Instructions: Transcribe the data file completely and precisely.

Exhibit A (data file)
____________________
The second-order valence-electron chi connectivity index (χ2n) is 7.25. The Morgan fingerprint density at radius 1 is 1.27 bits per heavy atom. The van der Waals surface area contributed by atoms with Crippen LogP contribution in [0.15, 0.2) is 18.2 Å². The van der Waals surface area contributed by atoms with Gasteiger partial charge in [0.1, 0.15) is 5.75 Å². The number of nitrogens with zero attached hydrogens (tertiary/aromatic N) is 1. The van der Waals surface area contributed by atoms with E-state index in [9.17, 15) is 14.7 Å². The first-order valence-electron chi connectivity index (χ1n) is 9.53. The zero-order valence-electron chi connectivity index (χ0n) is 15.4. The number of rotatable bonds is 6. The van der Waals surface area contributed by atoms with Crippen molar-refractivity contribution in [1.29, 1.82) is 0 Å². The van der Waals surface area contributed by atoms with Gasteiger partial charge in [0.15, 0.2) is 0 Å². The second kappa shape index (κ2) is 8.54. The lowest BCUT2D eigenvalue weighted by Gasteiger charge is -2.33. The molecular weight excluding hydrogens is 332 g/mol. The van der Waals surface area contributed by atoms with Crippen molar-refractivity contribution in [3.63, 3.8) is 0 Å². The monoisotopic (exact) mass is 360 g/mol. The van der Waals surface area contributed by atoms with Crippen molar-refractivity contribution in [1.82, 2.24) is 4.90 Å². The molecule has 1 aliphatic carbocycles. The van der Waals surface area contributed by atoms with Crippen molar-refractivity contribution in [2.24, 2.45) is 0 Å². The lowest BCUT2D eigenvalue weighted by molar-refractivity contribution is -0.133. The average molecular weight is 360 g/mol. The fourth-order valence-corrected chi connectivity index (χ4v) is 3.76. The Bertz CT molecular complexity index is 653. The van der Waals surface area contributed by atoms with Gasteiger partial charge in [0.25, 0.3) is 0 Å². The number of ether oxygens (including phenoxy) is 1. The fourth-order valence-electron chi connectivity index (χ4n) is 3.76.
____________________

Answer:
The second-order valence-electron chi connectivity index (χ2n) is 7.25. The Morgan fingerprint density at radius 1 is 1.27 bits per heavy atom. The van der Waals surface area contributed by atoms with Crippen LogP contribution in [0.15, 0.2) is 18.2 Å². The van der Waals surface area contributed by atoms with Gasteiger partial charge in [0.1, 0.15) is 5.75 Å². The number of nitrogens with zero attached hydrogens (tertiary/aromatic N) is 1. The van der Waals surface area contributed by atoms with E-state index in [9.17, 15) is 14.7 Å². The first-order valence-electron chi connectivity index (χ1n) is 9.53. The zero-order valence-electron chi connectivity index (χ0n) is 15.4. The number of rotatable bonds is 6. The van der Waals surface area contributed by atoms with Crippen molar-refractivity contribution in [1.29, 1.82) is 0 Å². The van der Waals surface area contributed by atoms with Gasteiger partial charge in [0.15, 0.2) is 0 Å². The second kappa shape index (κ2) is 8.54. The lowest BCUT2D eigenvalue weighted by Gasteiger charge is -2.33. The molecular weight excluding hydrogens is 332 g/mol. The van der Waals surface area contributed by atoms with Crippen molar-refractivity contribution in [3.63, 3.8) is 0 Å². The monoisotopic (exact) mass is 360 g/mol. The van der Waals surface area contributed by atoms with Crippen molar-refractivity contribution in [1.82, 2.24) is 4.90 Å². The molecule has 1 aliphatic carbocycles. The van der Waals surface area contributed by atoms with Crippen molar-refractivity contribution in [2.24, 2.45) is 0 Å². The lowest BCUT2D eigenvalue weighted by molar-refractivity contribution is -0.133. The average molecular weight is 360 g/mol. The fourth-order valence-corrected chi connectivity index (χ4v) is 3.76. The Bertz CT molecular complexity index is 653. The van der Waals surface area contributed by atoms with Gasteiger partial charge in [0.25, 0.3) is 0 Å². The number of ether oxygens (including phenoxy) is 1. The fourth-order valence-electron chi connectivity index (χ4n) is 3.76.